Hazard Analysis in Medical Devices | Risk Management

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The Importance of Hazard Analysis in ISO 14971: Defining and Mitigating Potential Sources of Harm

The hazard analysis is pivotal to your medical device’s risk management file. ISO 14971 defines a hazard as a “potential source of harm,” where a harm is injury or damage to health or property. The hazard analysis is a formal assessment of how your device could potentially harm the end user or patient in the event of device misuse or malfunction. The hazard analysis demonstrates how the manufacturer has considered and mitigated potential hazards in the product’s design.

How Hazard Analysis Differs from FMEA in Medical Device Risk Management

A Failure Mode and Effects Analysis (FMEA) is structured using a “bottom up” approach where the low-level component or process failures are evaluated to determine the effect of the failure on the device or the user and the cause of the failure to be prevented. For a Design FMEA, an example of a component failure is a gasket failing to provide proper seal against water ingress. 

Conversely, a Hazard Analysis is created using a “top down” approach where high-level failures are analyzed. Examples of high-level failures include user misuse, the product being dropped, or power loss. Like an FMEA, a diverse, cross-functional team ensures that you are considering all aspects of the product.

The Components of a Comprehensive Hazard Analysis: Biological Hazards, Misuse, Mechanical, Electrical, and Software Hazards

While this is not an exhaustive list, there are a few topics that every hazard analysis should consider:

  1. Biological Hazards
  2. Reasonably Foreseeable Misuse
  3. Mechanical Hazards
  4. Electrical Hazards

Examining Biological Safety in Medical Device Hazard Analysis

As medical devices are typically intended to come into contact with the body to perform their intended use, biological safety and biocompatibility hazards in the design must be considered. The ISO 10993 series of standards are internationally recognized to guide manufacturers in the evaluation and mitigation of biological safety hazards in medical devices. Use of these standards as part of your hazard analysis will help determine the type and level of testing required to ensure your device has minimized hazards due to irritation, sensitization, cytotoxicity, and more.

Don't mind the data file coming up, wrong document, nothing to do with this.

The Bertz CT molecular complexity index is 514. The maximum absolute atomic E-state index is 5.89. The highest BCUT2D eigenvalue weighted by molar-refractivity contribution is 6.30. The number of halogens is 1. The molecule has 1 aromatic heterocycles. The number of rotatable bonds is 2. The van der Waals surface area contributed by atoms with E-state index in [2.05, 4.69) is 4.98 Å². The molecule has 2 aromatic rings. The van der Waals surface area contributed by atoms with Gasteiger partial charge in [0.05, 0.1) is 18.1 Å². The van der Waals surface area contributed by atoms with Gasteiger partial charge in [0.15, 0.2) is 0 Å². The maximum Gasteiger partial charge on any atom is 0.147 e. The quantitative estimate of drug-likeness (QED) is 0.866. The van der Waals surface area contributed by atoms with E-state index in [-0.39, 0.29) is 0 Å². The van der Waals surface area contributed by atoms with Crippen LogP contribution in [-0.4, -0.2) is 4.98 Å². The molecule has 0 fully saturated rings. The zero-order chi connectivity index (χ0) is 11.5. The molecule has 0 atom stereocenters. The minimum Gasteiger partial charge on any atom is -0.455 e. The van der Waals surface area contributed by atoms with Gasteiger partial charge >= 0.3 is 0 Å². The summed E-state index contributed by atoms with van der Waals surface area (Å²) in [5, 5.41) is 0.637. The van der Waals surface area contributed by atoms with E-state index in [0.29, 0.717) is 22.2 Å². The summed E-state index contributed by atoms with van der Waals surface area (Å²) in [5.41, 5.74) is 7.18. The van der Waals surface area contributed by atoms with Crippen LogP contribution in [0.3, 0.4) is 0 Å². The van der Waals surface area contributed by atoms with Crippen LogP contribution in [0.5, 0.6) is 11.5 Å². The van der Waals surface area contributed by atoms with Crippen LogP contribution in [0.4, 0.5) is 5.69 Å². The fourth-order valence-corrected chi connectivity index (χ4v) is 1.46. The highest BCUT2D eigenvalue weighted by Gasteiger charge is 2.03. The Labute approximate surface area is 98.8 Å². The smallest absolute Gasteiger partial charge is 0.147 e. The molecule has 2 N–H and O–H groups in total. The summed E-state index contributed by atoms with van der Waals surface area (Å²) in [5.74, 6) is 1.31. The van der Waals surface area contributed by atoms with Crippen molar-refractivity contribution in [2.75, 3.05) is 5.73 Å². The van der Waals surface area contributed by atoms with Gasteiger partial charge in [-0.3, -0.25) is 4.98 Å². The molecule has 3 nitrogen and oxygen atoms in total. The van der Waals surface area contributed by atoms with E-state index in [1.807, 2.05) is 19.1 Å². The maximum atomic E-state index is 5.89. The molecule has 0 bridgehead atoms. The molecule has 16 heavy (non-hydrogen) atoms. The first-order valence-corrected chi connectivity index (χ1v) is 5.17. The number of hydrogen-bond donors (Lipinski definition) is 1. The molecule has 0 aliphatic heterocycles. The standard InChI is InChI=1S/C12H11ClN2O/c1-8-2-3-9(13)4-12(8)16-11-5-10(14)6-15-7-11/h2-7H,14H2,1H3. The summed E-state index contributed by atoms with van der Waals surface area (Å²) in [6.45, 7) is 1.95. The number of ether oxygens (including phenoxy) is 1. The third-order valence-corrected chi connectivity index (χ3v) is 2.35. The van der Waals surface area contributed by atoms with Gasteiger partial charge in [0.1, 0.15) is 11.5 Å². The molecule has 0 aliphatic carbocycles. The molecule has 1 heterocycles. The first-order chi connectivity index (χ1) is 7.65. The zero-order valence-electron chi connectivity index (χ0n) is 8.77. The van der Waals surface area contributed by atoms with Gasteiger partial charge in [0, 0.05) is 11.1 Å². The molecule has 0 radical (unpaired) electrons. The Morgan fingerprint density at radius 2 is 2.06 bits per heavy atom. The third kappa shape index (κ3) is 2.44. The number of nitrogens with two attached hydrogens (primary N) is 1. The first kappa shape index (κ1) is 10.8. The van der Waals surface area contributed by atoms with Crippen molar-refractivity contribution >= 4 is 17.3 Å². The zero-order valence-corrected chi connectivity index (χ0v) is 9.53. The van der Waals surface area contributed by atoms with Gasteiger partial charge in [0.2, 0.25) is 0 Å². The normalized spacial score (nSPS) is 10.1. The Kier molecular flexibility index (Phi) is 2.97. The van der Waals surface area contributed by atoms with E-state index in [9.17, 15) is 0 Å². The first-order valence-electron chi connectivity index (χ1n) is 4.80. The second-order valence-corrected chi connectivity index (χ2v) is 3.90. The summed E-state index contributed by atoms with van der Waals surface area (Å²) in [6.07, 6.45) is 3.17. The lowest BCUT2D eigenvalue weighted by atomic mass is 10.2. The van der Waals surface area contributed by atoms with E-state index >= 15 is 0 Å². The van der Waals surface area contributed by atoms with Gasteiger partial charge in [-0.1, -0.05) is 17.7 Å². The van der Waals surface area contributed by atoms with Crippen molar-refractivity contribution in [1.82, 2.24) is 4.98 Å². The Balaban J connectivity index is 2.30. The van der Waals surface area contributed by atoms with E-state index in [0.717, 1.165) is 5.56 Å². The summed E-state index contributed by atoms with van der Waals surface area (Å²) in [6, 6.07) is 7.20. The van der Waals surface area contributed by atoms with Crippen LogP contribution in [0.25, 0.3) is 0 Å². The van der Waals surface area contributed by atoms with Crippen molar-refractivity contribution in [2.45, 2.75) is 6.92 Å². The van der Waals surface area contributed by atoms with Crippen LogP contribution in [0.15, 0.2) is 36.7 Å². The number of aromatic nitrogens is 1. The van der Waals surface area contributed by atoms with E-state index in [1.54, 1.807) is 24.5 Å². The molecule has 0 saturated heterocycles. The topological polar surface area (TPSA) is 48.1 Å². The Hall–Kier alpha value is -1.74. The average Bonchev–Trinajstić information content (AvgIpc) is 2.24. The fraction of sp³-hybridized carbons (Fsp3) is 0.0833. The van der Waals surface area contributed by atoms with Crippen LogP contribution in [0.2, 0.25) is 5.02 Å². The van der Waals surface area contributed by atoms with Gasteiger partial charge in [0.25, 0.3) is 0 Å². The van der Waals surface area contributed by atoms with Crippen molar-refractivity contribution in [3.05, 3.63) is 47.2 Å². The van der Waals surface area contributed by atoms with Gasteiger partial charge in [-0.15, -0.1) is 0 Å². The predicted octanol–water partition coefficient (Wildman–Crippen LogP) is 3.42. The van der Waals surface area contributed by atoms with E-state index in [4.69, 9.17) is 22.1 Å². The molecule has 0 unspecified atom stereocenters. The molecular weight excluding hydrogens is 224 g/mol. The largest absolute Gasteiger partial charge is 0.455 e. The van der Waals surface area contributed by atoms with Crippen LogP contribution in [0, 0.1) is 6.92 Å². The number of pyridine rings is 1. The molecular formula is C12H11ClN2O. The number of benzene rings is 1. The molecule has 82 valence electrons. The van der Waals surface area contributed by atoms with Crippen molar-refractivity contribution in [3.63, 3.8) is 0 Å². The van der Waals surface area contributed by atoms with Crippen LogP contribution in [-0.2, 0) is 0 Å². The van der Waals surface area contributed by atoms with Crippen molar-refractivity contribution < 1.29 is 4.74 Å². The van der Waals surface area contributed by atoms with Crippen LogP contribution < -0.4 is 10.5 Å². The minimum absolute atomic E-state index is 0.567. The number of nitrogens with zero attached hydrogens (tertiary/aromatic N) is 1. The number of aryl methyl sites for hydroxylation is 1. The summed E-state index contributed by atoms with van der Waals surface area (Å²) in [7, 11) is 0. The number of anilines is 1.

Identifying Reasonably Foreseeable Misuse in Medical Device Hazard Analysis

ISO 14971 defines reasonably foreseeable misuse as “use of a product or system in a way not intended by the manufacturer, but which can result from readily predictable human behavior.” The most common source of medical device recalls is caused by misuse of the product. The standard IEC 62366 guides medical device manufacturers on how to identify use-related hazards and implement a usability engineering process so that use-related hazards are effectively mitigated.

Understanding Electrical Hazards in Medical Device Hazard Analysis

If your device is electrically powered, then electrical hazards must be considered. The IEC 60601 series of standards are internationally recognized to guide manufacturers in the evaluation and mitigation of electrical hazards. Electrical hazards tend to result in patient harm such as electrical shock, burn, or electrical fire. Typical electrical hazards that need to be considered include:

  • Accessible electrical parts
  • Reversed polarity of connections
  • Loss of power
  • Overheating of components
  • Accuracy of controls

Implementing Hazard Analysis Mitigation Strategies: Keeping End Users Safe

Regulators around the globe expect medical device manufacturers to implement mitigation strategies to reduce the likelihood or severity of their documented hazards. Though tedious, the hazard analysis and risk management process will help keep end users safe. If you would like to leverage Simbex’s broad expertise and decades of experience to help develop your hazard analysis for your medical device, contact us.

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